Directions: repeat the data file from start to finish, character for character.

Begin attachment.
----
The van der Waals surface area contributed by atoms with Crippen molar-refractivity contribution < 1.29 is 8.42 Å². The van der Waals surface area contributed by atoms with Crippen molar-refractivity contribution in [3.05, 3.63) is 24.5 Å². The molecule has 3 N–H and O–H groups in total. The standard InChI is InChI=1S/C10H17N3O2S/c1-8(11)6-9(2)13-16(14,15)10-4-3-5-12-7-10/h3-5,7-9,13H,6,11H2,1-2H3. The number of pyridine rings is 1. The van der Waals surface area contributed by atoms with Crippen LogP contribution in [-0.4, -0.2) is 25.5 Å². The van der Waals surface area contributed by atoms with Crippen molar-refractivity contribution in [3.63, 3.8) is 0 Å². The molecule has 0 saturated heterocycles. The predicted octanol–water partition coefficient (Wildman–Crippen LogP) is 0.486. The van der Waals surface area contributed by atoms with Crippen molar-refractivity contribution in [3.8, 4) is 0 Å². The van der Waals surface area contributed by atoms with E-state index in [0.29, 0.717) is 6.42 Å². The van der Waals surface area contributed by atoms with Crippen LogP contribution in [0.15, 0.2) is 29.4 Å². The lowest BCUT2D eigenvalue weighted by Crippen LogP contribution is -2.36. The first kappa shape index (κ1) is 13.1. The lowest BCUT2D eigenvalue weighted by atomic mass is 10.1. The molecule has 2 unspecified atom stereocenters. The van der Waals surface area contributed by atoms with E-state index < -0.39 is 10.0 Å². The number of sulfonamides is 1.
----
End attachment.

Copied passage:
The van der Waals surface area contributed by atoms with Crippen molar-refractivity contribution < 1.29 is 8.42 Å². The van der Waals surface area contributed by atoms with Crippen molar-refractivity contribution in [3.05, 3.63) is 24.5 Å². The molecule has 3 N–H and O–H groups in total. The standard InChI is InChI=1S/C10H17N3O2S/c1-8(11)6-9(2)13-16(14,15)10-4-3-5-12-7-10/h3-5,7-9,13H,6,11H2,1-2H3. The number of pyridine rings is 1. The van der Waals surface area contributed by atoms with Crippen LogP contribution in [-0.4, -0.2) is 25.5 Å². The van der Waals surface area contributed by atoms with Crippen molar-refractivity contribution in [3.63, 3.8) is 0 Å². The molecule has 0 saturated heterocycles. The predicted octanol–water partition coefficient (Wildman–Crippen LogP) is 0.486. The van der Waals surface area contributed by atoms with Crippen molar-refractivity contribution in [3.8, 4) is 0 Å². The van der Waals surface area contributed by atoms with E-state index in [0.29, 0.717) is 6.42 Å². The van der Waals surface area contributed by atoms with Crippen LogP contribution in [0.15, 0.2) is 29.4 Å². The lowest BCUT2D eigenvalue weighted by Crippen LogP contribution is -2.36. The first kappa shape index (κ1) is 13.1. The lowest BCUT2D eigenvalue weighted by atomic mass is 10.1. The molecule has 2 unspecified atom stereocenters. The van der Waals surface area contributed by atoms with E-state index < -0.39 is 10.0 Å². The number of sulfonamides is 1.